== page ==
Editorial Roundup for Saturday — November 26, 2005

• On Murtha and Merkel

On Murtha and Merkel

The Daily News, Longview, Wash., Nov. 19, 2005,

No one in the House has higher standing on military affairs or commands more respect at the Pentagon than John Murtha. The Pennsylvania Democrat is a highly decorated Vietnam veteran, who continued his service in the Marine Corps reserve for almost two decades after being elected to his House seat in 1974.

Murtha is known as the most hawkish Democrat on (Capitol Hill). He was among the staunchest supporters of President Bush’s decision to go to war in Iraq. His call to bring the troops home within six months, regardless of the consequences for Iraq, carries considerable political weight.

… The chaos and violence in Iraq is of our making, which obligates us both morally and under international law to end it or equip Iraqis to end it.

It may well be that Murtha is right in his contention that the presence of U.S. troops has become a catalyst for violence. If so, the plan must be to speed the creation of a capable Iraqi police force and military so we can more rapidly reduce that presence. We do not buy the Pennsylvania congressman’s notion that signaling a withdrawal of U.S. troops before the Dec. 15 elections would help assure the success of those elections. It would likely have just the opposite effect.

Daily Telegraph, London, Nov. 23, 2005

Germany yesterday swore in its first female chancellor, after two months of horse-trading following an inconclusive election. Angela Merkel is also the first head of the federal government from the former Communist east of the country. Yet these historic achievements are clouded by the economic legacy inherited from Gerhard Schröder and the nature of the new governing coalition. Unemployment, at over 11 per cent, is near the post-war high. Growth this year is expected to be under one per cent, and the budget deficit continues to breach European Union rules. In seeking to revive the domestic economy, Mrs Merkel is hampered by a grand coalition with the Social Democrats, who, after seven years in power, had made only modest moves towards loosening a sclerotic labour market and had twice broken electoral pledges to reduce joblessness. … Yet through these upheavals, and the earlier disgraceful attempt by Mr Schröder to claim an election victory, Mrs Merkel has kept her head. She may lack the media presence of her predecessor, but she is undoubtedly tough and has a clear idea of what is needed to restore German economic health. …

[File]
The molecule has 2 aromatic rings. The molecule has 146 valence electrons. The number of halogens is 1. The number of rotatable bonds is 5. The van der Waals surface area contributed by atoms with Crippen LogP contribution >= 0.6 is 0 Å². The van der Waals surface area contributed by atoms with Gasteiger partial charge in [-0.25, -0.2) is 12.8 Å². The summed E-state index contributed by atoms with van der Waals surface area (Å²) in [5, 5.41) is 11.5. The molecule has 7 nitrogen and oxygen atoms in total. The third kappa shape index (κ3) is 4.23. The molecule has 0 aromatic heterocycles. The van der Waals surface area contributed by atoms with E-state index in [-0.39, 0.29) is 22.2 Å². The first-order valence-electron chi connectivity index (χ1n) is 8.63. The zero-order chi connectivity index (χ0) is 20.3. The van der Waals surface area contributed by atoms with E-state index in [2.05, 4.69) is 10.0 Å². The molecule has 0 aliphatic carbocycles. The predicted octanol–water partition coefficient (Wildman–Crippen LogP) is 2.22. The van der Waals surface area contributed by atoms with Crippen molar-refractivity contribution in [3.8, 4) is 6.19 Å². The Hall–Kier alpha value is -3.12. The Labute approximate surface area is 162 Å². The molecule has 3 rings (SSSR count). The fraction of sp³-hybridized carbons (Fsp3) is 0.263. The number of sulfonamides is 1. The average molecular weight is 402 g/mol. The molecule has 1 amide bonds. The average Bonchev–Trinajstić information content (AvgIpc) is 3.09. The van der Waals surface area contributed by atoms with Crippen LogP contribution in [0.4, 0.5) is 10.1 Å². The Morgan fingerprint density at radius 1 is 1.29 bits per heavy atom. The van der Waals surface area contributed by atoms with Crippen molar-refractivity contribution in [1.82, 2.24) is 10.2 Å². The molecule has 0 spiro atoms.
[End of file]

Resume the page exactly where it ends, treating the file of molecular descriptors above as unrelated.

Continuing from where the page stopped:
The new Bundeskanzlerin, to give her official title, campaigned on a programme of labour and fiscal reform. She deserves a shot at implementing it without the baggage of her predecessor’s legacy.


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